Iraqi cattle ranchers have been encouraged to import new breeding stock - including 350 pregnant Holstein heifers from Oklahoma - and emphasis is also being placed on expanding Iraq's sizable sheep population.

Baghdad's efforts to bring 20th century technology to its farmers produces some picturesque anomalies.

At the Wahida state farm outside Baghdad, an old woman wearing an abba - the ancient black peasant dress - appears strangely out of place among the automated chicken feeders.

In the southern desert, the Bedouin tribesmen have traded in their camels, and herd their sheep from Toyota pickup trucks.

But strange as it may seem in a land noted for repressing its own citizens, International Monetary Fund experts say Baghdad has one of the Third World's best records for sharing the wealth among its populace.

Through an elaborate and occasionally self-defeating system of price controls and subsidies, Baghdad has let billions of dollars in oil earnings trickle down to the masses.

State-run grocery stores sell lamb, tomatoes and melons at the lowest prices in the Middle East.

"In general, their price controls work," says one international economic expert. "That's largely because they jail violators."

Subsidized housing projects - often tied directly to state-run factories, textile mills or farming cooperatives - dot the countryside.

Peasants can ride for hours for the equivalent of 20 cents on government-subsidized buses and woodpaneled jitneys.

Medical care, while still primitive by American standards, is available free of charge or for a nominal fee - and is fast reducing what two decades ago was one of the world's highest infant mortality rates.

The government has also installed thousands of miles of high-voltage power lines, bringing electricity to even the smallest Iraqi villages.

And with the rrival of electricity, television has not been far behind. The government has made sure that the open-air tea rooms in even remote Iraqi villages have television sets.

While most Iraqis-seem to favor the Egyptian soap-opera "Smoke Without Fire," they are also treated to newscasts proclaiming the latest heroic feats of Vice Chairman Saddam Hussein and President Ahmed Hassan Bakr.

The six million Iraqis under 20 years of age are also eligible for a free education right up through university.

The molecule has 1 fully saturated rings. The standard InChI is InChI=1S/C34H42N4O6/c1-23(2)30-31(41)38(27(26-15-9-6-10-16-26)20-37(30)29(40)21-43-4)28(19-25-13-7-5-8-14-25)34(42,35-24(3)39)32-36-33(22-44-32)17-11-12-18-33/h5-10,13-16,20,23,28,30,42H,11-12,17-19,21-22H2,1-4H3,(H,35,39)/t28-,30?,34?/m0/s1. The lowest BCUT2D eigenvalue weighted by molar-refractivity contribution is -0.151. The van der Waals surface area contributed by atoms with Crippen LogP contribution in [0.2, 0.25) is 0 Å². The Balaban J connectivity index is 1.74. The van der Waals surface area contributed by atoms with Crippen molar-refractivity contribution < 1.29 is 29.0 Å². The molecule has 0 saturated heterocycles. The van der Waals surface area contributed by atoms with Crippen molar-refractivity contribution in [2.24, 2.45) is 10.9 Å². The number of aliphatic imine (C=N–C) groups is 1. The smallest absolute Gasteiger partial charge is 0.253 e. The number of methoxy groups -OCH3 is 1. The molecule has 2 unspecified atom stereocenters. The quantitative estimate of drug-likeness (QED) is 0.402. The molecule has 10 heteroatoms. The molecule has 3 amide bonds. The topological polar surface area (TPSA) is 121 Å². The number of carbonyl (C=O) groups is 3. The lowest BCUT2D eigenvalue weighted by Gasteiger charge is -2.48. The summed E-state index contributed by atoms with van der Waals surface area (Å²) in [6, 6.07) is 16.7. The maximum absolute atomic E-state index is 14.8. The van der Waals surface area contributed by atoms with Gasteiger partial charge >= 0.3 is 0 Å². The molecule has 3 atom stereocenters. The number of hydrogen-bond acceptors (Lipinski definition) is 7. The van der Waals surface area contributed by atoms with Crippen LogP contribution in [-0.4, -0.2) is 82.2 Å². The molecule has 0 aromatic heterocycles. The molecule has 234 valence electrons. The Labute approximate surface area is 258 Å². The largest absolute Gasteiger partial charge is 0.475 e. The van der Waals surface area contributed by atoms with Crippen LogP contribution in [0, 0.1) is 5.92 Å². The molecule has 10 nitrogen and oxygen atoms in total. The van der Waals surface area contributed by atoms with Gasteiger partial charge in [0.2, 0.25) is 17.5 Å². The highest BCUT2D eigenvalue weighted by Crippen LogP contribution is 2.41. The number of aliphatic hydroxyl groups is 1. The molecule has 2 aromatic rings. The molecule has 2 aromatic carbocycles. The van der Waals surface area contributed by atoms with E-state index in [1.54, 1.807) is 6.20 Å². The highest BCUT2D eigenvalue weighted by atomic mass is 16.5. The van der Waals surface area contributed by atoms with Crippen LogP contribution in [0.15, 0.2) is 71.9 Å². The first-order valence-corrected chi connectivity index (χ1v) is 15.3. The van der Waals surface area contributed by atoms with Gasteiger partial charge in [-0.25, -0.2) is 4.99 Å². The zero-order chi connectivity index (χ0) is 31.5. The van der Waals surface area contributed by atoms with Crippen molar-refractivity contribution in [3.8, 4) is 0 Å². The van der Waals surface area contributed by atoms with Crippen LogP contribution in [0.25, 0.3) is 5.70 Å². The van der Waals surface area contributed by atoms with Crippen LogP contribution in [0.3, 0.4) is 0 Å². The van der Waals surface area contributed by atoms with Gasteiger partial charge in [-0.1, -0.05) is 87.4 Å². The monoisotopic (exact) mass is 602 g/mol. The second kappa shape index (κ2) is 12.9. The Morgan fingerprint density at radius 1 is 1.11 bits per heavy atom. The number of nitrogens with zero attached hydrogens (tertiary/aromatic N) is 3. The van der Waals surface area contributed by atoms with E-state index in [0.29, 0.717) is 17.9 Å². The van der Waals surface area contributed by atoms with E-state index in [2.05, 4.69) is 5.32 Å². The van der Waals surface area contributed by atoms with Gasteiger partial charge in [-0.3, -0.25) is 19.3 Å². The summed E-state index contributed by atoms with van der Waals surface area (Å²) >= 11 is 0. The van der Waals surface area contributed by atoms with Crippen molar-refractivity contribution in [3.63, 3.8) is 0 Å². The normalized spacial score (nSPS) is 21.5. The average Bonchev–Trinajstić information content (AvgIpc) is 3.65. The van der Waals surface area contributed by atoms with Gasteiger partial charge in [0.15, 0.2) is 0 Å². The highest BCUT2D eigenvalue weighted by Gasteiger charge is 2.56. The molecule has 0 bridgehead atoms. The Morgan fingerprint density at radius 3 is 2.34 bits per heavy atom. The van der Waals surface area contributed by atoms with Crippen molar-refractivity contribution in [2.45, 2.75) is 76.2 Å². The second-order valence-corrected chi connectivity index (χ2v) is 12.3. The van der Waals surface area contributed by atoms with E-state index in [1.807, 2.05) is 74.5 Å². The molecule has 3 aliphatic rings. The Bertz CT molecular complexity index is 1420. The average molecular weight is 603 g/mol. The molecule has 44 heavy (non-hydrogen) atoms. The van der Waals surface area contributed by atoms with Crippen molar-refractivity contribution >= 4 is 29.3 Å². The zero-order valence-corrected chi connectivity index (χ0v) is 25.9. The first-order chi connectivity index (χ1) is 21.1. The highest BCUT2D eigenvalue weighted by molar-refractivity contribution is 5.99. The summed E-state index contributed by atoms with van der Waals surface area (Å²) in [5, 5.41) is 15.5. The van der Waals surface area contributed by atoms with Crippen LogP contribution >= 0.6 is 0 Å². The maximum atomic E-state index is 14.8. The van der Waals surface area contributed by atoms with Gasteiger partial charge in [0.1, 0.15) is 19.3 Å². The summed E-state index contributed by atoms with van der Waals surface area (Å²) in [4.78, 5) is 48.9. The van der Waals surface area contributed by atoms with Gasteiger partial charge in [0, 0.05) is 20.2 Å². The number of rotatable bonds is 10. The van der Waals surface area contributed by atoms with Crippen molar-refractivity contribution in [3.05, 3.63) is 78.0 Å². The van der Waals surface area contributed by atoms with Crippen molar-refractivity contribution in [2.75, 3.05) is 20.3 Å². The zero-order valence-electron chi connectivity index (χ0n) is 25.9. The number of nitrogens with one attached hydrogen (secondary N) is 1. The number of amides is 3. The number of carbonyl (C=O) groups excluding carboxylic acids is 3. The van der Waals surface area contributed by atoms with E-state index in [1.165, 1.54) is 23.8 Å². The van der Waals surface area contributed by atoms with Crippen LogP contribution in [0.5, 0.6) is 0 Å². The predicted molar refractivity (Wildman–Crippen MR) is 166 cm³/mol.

Baghdad, in fact, has launced a national program under the personal direction of President Bakr to wipe out illiteracy.

"If we were truly repressive," argues one Iraqi official, "why would we be educating our people?"

The program, however, retains a uniquc Iraqi flavor: anyone refusing to participate will be jailed.

On the whole, relatively little of Iraq's new oil wealth seems to have been siphoned off into the pockets of government officials - although one top Iraqi has recently begun collecting vintage cars.

Remarks one international economic analyst: "The lowest rung has done well."

While Iraq seems off to a promising start, the big question is the course Baghdad will chart for future economic development.

A lot rides on the answer.

Iraqi planners say privately they hope to be pumping seven million barrels of oil a day by 1985 - a figure almost triple their current production that would probably bring Iraq more than three times its current $12 billion annual income.

This kind of money would give Baghdad the potential to finally realize the predictions of two decades ago that Iraq would become the first Arab country to attain a Western standard of economic development.

To achieve that, however, would require a political decision by the government in Baghdad to seek the advanced technology and vast markets that can only come with an ever closer relationship with the United States and the West.

How far Baghdad will move in this direction remains unclear and how fast.

Analysts looking for auguries, however, not that President Bakr smokes Kents and takes his holidays in the south of France.

NEXT: The future.